[Reuters] – Thursday marked the end of a two-day simulation with power sector entities by the North American Electric Reliability Corp (NERC), which was tasked with stress-testing their emergency response and recovery plans against cyber and physical security threats.
Plots targeting electric substations and power infrastructure have surfaced recently in several parts of the United States, including South Carolina, North Carolina, Maryland, and Washington state. Some of the vandalism acts have left thousands of people without power.
“Our enemies are still searching for methods to take advantage of our networked system. Manny Cancel, senior vice president and director of NERC’s Electricity Information Sharing and Analysis Centre (E-ISAC), stated, “We need to stay alert.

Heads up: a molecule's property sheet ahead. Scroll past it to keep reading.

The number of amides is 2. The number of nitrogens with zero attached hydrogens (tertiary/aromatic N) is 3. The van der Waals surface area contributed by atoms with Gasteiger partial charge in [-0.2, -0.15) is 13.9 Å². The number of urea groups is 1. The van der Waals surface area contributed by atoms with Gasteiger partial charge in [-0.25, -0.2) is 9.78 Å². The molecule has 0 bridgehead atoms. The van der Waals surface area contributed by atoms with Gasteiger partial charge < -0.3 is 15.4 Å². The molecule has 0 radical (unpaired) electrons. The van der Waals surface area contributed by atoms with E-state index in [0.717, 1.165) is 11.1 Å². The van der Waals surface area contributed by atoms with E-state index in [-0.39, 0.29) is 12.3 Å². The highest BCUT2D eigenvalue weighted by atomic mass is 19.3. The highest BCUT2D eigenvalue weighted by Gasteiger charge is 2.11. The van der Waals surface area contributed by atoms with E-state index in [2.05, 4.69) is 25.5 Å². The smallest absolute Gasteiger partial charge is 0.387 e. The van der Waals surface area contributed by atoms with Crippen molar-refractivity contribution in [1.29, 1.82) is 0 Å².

More than 250 people participated in the largest grid security exercise in North America, organised by the E-ISAC and included government agencies and electric and natural gas corporations, on November 14 and 15.
A growing threat of cyberattacks on the electrical grid, according to NERC, is being “guided by geopolitical events, new vulnerabilities, changes in technologies, and increasingly bold cybercriminals and hackers.”
The Federal Energy Regulatory Commission issued a warning in a study on Thursday stating that “a coordinated cyber and/or physical attack on the bulk power system or generation fuel sources, especially in conjunction with a severe cold weather event, could be particularly impactful.”
According to U.S. Department of Energy statistics dating back to 2000, data on electric disturbances recorded by utilities shows roughly 95 human-related occurrences, including cyber events and vandalism, in the first half of 2023, more than in any previous year.
NERC pushed for the development of guidelines for the electricity industry in an August study about risk mitigation from the deployment of artificial intelligence and cloud computing, as well as workforce cyber security training.